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Re: 'Barrack room'? WW2
« Reply #3 on: Wednesday 08 November 17 10:13 GMT (UK) »
Thank you MaxD & John915. I've been using the term 'accommodation' as I thought barrack room had, as you suggest MaxD, a sense of permanence. The problem I have is that I'm trying to describe a situation where there were clearly a group of soldiers together (in his letter my uncle described some 'horseplay' amongst the men) but there is no hint as to what sort of accommodation they were in. 'Accommodation' seems a little too vague - I think maybe 'sleeping quarters' - does that fit into military jargon?

John915, thank you for your interested insight. I presume you are talking about post-WW2? And post-rationing?
Brooking (REME)
Robinson (RAF)
Southall (Pedmore, nr Stourbridge UK)

Offline John915

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Re: 'Barrack room'? WW2
« Reply #4 on: Wednesday 08 November 17 10:44 GMT (UK) »
Good morning,

I think the term accommodation describes it perfectly. It would have been one of three types.

Barracks, permanent or semi-permanent. Wooden barracks were built during the war which were later dismantked or sold off. This was to supplement permanent brick built barracks.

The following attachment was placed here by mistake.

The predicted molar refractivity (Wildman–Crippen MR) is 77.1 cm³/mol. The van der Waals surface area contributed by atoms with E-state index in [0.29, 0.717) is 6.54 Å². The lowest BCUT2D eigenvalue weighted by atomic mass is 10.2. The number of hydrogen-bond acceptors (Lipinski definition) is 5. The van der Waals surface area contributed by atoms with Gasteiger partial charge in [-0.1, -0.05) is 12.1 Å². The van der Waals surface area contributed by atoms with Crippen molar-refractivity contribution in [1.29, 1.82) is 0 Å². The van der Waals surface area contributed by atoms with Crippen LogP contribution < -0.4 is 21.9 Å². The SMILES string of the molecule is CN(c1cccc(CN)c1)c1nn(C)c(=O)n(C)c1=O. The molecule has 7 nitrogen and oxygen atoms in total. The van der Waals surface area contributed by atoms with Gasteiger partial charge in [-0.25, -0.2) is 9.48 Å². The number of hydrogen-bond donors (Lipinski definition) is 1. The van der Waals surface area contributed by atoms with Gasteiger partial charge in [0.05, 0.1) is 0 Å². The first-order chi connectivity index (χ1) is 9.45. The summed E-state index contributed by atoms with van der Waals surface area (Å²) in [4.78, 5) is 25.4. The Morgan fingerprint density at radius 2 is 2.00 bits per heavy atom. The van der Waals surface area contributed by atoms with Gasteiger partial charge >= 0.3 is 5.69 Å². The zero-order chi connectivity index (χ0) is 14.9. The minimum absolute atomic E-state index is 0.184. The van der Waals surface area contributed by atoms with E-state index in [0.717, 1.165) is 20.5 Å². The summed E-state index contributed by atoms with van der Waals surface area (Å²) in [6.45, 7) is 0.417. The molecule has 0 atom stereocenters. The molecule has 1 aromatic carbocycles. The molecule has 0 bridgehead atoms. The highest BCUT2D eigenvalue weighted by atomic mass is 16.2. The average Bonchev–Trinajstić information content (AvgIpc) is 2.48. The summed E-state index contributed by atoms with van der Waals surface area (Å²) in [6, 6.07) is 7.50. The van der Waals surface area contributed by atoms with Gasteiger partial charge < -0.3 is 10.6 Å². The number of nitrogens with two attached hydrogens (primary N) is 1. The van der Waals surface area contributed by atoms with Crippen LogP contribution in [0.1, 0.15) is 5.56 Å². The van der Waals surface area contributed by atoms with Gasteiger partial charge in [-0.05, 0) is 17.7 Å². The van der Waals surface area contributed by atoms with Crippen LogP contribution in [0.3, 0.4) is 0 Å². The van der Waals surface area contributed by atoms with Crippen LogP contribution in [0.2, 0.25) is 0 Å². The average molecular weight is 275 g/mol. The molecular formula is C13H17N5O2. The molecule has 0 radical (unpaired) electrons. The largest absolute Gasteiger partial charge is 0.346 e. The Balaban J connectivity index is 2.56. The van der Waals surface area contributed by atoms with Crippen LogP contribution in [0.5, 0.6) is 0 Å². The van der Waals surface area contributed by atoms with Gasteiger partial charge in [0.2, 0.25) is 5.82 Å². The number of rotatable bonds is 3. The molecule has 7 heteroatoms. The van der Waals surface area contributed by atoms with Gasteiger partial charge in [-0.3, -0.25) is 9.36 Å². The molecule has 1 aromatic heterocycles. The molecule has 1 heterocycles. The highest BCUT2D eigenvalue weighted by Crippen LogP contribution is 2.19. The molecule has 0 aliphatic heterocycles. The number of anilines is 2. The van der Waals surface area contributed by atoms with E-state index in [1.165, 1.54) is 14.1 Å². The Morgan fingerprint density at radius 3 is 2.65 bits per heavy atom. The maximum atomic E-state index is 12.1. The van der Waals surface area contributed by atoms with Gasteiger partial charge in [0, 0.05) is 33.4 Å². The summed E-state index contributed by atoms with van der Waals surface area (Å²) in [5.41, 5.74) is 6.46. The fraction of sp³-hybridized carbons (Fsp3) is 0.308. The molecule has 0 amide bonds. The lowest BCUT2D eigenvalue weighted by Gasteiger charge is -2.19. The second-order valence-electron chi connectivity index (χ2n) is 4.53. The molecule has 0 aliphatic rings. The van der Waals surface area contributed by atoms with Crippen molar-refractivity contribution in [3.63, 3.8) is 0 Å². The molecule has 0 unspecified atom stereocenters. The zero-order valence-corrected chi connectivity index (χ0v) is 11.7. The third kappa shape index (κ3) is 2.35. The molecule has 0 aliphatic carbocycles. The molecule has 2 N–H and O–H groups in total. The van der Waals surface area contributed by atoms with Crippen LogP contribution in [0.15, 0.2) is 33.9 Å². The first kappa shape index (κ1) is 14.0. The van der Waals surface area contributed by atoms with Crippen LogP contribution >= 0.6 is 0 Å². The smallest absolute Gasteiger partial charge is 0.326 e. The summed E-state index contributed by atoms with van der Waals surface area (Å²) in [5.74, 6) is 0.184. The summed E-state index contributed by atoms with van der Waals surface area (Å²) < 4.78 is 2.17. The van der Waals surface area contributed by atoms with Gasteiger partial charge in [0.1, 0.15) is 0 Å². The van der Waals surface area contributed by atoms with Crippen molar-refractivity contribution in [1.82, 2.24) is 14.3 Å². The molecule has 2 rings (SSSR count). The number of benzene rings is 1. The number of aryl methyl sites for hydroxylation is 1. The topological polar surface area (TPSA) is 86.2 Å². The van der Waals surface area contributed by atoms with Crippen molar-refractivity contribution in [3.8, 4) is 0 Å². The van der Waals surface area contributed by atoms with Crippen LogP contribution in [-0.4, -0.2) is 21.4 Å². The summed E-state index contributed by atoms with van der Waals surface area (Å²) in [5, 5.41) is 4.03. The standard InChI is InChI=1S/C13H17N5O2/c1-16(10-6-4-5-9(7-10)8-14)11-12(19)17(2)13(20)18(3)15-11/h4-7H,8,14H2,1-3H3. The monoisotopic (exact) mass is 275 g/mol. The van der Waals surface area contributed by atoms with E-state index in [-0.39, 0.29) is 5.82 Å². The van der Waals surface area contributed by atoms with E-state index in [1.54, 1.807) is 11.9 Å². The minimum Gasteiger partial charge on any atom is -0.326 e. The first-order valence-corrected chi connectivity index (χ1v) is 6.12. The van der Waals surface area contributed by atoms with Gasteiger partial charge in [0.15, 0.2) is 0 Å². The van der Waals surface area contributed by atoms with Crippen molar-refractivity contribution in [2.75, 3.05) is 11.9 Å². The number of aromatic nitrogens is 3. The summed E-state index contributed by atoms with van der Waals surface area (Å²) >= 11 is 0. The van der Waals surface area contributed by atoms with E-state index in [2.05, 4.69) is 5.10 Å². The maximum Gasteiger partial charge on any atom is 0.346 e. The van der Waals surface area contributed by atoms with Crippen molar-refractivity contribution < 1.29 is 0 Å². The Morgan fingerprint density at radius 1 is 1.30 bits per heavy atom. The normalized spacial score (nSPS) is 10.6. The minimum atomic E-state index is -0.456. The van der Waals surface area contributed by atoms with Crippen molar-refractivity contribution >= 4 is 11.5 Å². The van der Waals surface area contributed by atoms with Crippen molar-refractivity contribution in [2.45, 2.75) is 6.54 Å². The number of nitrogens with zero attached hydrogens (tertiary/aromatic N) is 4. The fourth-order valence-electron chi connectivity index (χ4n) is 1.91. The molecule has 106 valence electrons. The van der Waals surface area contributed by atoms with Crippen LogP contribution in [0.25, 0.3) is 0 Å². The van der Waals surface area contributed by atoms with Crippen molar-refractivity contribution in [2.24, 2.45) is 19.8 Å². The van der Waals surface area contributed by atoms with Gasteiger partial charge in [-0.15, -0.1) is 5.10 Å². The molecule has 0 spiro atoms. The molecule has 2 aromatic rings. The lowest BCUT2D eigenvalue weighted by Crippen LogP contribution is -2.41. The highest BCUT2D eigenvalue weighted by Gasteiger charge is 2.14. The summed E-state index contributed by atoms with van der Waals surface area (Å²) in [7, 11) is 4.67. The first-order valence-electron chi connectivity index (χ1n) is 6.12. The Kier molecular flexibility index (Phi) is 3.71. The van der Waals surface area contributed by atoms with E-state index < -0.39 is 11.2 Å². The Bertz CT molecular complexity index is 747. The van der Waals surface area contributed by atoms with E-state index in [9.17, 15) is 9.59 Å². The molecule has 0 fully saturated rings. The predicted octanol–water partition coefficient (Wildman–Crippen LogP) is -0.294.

Tented, temporary for training or gathering large numbers in close proximity, ie before D Day.

Billets, rented accommodation such as holiday camps, private homes etc. Used often for troops based in the UK where not enough barrack space was available close to place of work. AA sites, radar sites etc.

John915
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Offline MaxD

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Re: 'Barrack room'? WW2
« Reply #5 on: Wednesday 08 November 17 11:09 GMT (UK) »
The vagueness of "accommodation" is what makes it suitable to cover all types.  Sleeping quarters, while a perfectly understandable term, also has a ring of permanence and, perhaps, is more found in "the officers' sleeping quarters", conveying the impression that they have somewhere else to sit, dine, wash etc. 

Rather rude question but is the type of accommodation germane to the story.  "one dark and stormy night, while most of the men were asleep (does it matter what they were sleeping in??), a fight broke out when Smith took exception to Brown's loud snoring"   :)